Election 2020: 20th Representative District

Editor’s note: Rep. Smyk is unopposed.

Name: Steve Smyk

Party: Republican

Age: 55

Family: Wife, Judy; children Leah, Sydney and Gabriel

Residence: Milton

Occupation: Full-time legislator, retired Delaware State Police trooper

Why are you running for this seat?

SS: I am the eight-year incumbent representing the 20th Representative District. I would like to continue to put my experience to work for the people of this community.

What do you see as the major issues for this district?

SS: Roads and other infrastructure need to supported with the continuing development in our area, including the ongoing effort to redesign the Five Points intersection. To support open space and farmland preservation to become a priority to the next governor’s budget.

Steve Smyk

What is the biggest problem facing the state, and how would you solve it?

SS: There is a need for a more diverse economy. The state has struggled to support the creation of new, quality jobs. We are learning to increase the responsibility of large developers to invest in surrounding infrastructure impacts, yet some state agencies continue to discourage other business growth by “moving the goalposts” during the site review process and by adding burdensome and costly mandates that have derailed prospective small enterprises.

State agencies exist to serve the public. They should be given the resources and staffing necessary to meet the demand of the public they exist to serve at every level.

What would you like to see Delaware do differently regarding coronavirus?

SS: I think too much power is concentrated in the hands of a single branch of government. The Executive Branch currently has unchecked authority to declare a state of emergency and to renew at its own discretion. We have been in a state of emergency since mid-March. While the declaration is active, the governor can issue orders that carry the weight of law — without allowing our citizen’s input or General Assembly approval. I support the enactment of HB330, which would require the General Assembly to approve any state of emergency declaration renewal after the initial 30-day period.

How should our health care system change in response to coronavirus?

SS: Previous legislative actions taken to expand access to telemedicine and increase the number of qualified medical professionals allowed to practice in Delaware should be examined for permanent adoption. DEMA already communicates and cooperates with much of the medical societies in Delaware. However many small private medical practices had difficulties sharing their observations to better serve Delaware. Communications have improved, but we must allow such small practices to serve without the danger of absorption by large hospitals.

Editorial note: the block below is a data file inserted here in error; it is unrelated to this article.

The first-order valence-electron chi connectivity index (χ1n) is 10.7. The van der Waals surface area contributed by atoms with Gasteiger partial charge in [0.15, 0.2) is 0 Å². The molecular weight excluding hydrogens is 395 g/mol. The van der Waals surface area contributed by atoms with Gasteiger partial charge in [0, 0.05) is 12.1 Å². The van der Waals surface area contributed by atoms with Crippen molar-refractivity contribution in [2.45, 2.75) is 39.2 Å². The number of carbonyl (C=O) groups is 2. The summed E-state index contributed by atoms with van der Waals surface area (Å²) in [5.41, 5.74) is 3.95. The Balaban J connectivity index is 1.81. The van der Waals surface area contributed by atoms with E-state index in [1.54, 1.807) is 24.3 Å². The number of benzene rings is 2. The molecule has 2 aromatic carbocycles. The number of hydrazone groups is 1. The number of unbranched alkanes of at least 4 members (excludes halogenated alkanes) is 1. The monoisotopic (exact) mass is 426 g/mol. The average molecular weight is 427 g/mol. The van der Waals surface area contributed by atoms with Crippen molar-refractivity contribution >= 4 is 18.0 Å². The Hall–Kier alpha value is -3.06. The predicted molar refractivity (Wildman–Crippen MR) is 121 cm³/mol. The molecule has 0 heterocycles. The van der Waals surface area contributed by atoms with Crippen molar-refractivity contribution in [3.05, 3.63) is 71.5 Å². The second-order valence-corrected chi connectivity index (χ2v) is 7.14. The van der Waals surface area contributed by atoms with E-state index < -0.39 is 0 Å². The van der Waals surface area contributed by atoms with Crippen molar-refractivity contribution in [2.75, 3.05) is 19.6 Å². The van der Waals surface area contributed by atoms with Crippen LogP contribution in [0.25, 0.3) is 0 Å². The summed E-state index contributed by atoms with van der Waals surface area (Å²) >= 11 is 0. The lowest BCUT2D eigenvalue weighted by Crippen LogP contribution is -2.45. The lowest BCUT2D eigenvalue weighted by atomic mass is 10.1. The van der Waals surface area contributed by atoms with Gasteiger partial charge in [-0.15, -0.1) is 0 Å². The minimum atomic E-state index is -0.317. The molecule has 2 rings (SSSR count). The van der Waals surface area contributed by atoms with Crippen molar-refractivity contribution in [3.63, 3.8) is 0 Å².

What do you believe schools should do to educate students while keeping people safe from COVID-19?

SS: What we now know about COVID-19 is that healthy minors are not at significant risk to suffer life-threatening complications from the virus. For reasons not fully understood, but which the Division of Public health has confirmed, children up to 10 years old are especially well-positioned against experiencing adverse effects of the virus.

COVID-19 poses the highest risk to those over the age of 50 that are also suffering from one or more serious underlying health issues. Given these facts, I would have liked to have seen most elementary school students return to the classroom, with online options available for teachers and students with underlying health issues or who had other concerns.

Having said this, we must respect the decisions of our local school officials to handle this challenging situation in the manners that they believe is the most prudent for their districts.

What should the state do to help both businesses and workers right now?

SS: We are seven months into the governor’s imposed COVID-19 restrictions and our summer season at the beach is over. With this damage done, we must move from this point. Keeping current government assistance programs running as long as we have funding would be helpful. However only economic strength will sustain government services.